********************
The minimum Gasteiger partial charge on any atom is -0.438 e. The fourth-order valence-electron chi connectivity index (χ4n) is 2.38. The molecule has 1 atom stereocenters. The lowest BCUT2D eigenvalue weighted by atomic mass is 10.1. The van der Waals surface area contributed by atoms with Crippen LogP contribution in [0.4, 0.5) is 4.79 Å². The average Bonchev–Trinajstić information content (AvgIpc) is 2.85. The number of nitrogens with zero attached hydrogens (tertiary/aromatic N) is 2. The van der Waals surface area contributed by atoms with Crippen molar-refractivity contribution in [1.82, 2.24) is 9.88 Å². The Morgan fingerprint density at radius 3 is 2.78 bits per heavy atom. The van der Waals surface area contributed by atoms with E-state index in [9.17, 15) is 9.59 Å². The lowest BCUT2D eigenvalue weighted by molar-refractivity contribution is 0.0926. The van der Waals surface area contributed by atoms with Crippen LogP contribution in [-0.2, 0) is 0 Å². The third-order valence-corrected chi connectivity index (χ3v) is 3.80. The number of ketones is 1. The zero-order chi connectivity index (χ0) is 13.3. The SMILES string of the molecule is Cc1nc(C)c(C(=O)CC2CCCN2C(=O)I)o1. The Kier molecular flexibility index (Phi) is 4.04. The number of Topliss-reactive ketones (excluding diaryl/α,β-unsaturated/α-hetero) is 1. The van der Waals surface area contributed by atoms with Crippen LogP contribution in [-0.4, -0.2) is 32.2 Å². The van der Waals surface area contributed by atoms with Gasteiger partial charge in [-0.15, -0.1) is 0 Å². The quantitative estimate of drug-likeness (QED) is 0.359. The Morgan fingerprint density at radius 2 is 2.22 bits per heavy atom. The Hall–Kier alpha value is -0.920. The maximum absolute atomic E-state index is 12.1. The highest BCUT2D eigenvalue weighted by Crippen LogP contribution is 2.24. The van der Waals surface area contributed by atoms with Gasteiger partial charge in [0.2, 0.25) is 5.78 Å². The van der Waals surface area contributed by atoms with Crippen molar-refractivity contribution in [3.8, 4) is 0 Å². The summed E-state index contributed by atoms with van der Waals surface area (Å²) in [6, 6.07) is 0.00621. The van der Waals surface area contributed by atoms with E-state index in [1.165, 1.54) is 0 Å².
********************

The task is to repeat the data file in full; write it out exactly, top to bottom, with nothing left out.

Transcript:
The minimum Gasteiger partial charge on any atom is -0.438 e. The fourth-order valence-electron chi connectivity index (χ4n) is 2.38. The molecule has 1 atom stereocenters. The lowest BCUT2D eigenvalue weighted by atomic mass is 10.1. The van der Waals surface area contributed by atoms with Crippen LogP contribution in [0.4, 0.5) is 4.79 Å². The average Bonchev–Trinajstić information content (AvgIpc) is 2.85. The number of nitrogens with zero attached hydrogens (tertiary/aromatic N) is 2. The van der Waals surface area contributed by atoms with Crippen molar-refractivity contribution in [1.82, 2.24) is 9.88 Å². The Morgan fingerprint density at radius 3 is 2.78 bits per heavy atom. The van der Waals surface area contributed by atoms with E-state index in [9.17, 15) is 9.59 Å². The lowest BCUT2D eigenvalue weighted by molar-refractivity contribution is 0.0926. The van der Waals surface area contributed by atoms with Crippen LogP contribution in [-0.2, 0) is 0 Å². The third-order valence-corrected chi connectivity index (χ3v) is 3.80. The number of ketones is 1. The zero-order chi connectivity index (χ0) is 13.3. The SMILES string of the molecule is Cc1nc(C)c(C(=O)CC2CCCN2C(=O)I)o1. The Kier molecular flexibility index (Phi) is 4.04. The number of Topliss-reactive ketones (excluding diaryl/α,β-unsaturated/α-hetero) is 1. The van der Waals surface area contributed by atoms with Crippen LogP contribution in [-0.4, -0.2) is 32.2 Å². The van der Waals surface area contributed by atoms with Gasteiger partial charge in [-0.15, -0.1) is 0 Å². The quantitative estimate of drug-likeness (QED) is 0.359. The Morgan fingerprint density at radius 2 is 2.22 bits per heavy atom. The Hall–Kier alpha value is -0.920. The maximum absolute atomic E-state index is 12.1. The highest BCUT2D eigenvalue weighted by Crippen LogP contribution is 2.24. The van der Waals surface area contributed by atoms with Gasteiger partial charge in [0.2, 0.25) is 5.78 Å². The van der Waals surface area contributed by atoms with Crippen molar-refractivity contribution in [3.8, 4) is 0 Å². The summed E-state index contributed by atoms with van der Waals surface area (Å²) in [6, 6.07) is 0.00621. The van der Waals surface area contributed by atoms with E-state index in [1.165, 1.54) is 0 Å².